Closing fishing areas and regulating the use of fishing gear can result in more profitable catches that boost fishermen's incomes, according to a study.
The conclusion has emerged from a long-term investigation in Kenya on the effects of fishery closures on fishermen's profits. The study, published today in Conservation Biology, used data on 27,000 fish caught in three locations off the Kenyan coast over a period of 12 years.
One location was next to a closed fishing area, one far from the closed area but with restrictions on vertically hanging fishing nets (seine nets), and one far from any fishing restrictions.
Fishing close to an area with fishery closures led to larger catches of fish with a higher market value. And the ban on seine nets also increased fishermen's income, the study found.
"Resistance to closures and to gear restrictions from fishermen and the fishing industry is based largely on the perception that these options are a threat to profits," said Tim McClanahan, a senior conservationist at the US-based Wildlife Conservation Society, which conducted the study. "These findings challenge those perceptions."
"By showing that prized species and larger fish are entering fisheries indirectly through the closures, we see that closures are a direct benefit to the fishermen," he said.
Craig Leisher, senior social science adviser at The Nature Conservancy, a conservation organisation also based in United States, told SciDev.Net: "It helps the fishermen when you close an area because the fish then have a chance to grow bigger, and we know that bigger fish have many more offspring."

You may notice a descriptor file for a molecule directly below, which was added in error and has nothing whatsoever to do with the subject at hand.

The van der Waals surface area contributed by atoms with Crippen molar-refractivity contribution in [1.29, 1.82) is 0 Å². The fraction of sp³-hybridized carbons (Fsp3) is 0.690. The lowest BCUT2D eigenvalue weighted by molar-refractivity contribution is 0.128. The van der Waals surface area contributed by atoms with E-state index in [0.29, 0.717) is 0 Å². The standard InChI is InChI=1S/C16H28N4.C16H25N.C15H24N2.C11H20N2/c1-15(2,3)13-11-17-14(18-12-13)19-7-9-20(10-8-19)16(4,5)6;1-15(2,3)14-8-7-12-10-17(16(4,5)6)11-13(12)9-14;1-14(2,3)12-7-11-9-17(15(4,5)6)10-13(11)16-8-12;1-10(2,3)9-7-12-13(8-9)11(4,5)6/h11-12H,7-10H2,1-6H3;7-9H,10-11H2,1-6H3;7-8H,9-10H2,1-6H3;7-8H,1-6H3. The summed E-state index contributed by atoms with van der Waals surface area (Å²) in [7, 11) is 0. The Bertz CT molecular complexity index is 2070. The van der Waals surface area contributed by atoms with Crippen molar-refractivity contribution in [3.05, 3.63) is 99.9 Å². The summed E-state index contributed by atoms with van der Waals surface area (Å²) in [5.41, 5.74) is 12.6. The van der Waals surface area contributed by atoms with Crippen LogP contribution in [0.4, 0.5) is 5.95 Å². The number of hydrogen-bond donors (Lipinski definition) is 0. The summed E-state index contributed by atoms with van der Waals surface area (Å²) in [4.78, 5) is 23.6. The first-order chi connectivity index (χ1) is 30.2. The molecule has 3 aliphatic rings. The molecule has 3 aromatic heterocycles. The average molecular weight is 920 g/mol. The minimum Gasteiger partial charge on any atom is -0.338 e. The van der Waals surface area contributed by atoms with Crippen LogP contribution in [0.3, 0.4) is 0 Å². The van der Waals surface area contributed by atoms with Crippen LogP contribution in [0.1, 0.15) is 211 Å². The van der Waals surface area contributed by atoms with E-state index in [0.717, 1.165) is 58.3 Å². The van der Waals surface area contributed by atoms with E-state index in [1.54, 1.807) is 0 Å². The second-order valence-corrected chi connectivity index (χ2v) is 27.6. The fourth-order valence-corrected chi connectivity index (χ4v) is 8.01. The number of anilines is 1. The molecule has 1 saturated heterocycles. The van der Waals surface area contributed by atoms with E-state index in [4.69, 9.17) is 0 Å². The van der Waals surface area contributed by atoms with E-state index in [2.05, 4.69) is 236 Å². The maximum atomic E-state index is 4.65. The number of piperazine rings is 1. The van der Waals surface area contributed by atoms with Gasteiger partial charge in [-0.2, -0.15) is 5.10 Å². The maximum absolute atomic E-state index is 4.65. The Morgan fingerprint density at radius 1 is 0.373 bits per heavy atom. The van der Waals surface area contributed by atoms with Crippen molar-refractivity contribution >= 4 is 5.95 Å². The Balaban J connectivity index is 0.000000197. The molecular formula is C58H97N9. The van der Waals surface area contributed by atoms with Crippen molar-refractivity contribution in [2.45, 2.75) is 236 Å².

He added that the study was unusual because it differentiated the effects of fishery closures from those of other initiatives.
Leisher said that resistance to fishery closures was partly an issue of semantics. "We call them regeneration zones. Because then it's clear what the purpose is, and it's not just about saying 'you can't fish here'. In these cases you get much better local government support."
"The next step for policymakers is to think about where else they can use what is a proven tool in Kenya — and very likely in the other coastal countries of East Africa," Leisher said. "[They] need to start looking around to identify the locations where more of these closures can be established."
Steve Hall, director-general of the WorldFish Center, a non-profit organisation for reducing poverty by improving fisheries, based in Penang, Malaysia, said that while the long-term benefits of fishery closures are now clear (see also Study pinpoints whether conservation can fight poverty), the key issue for many developing countries is who gets to reap such benefits, and how long fishermen must wait to see them.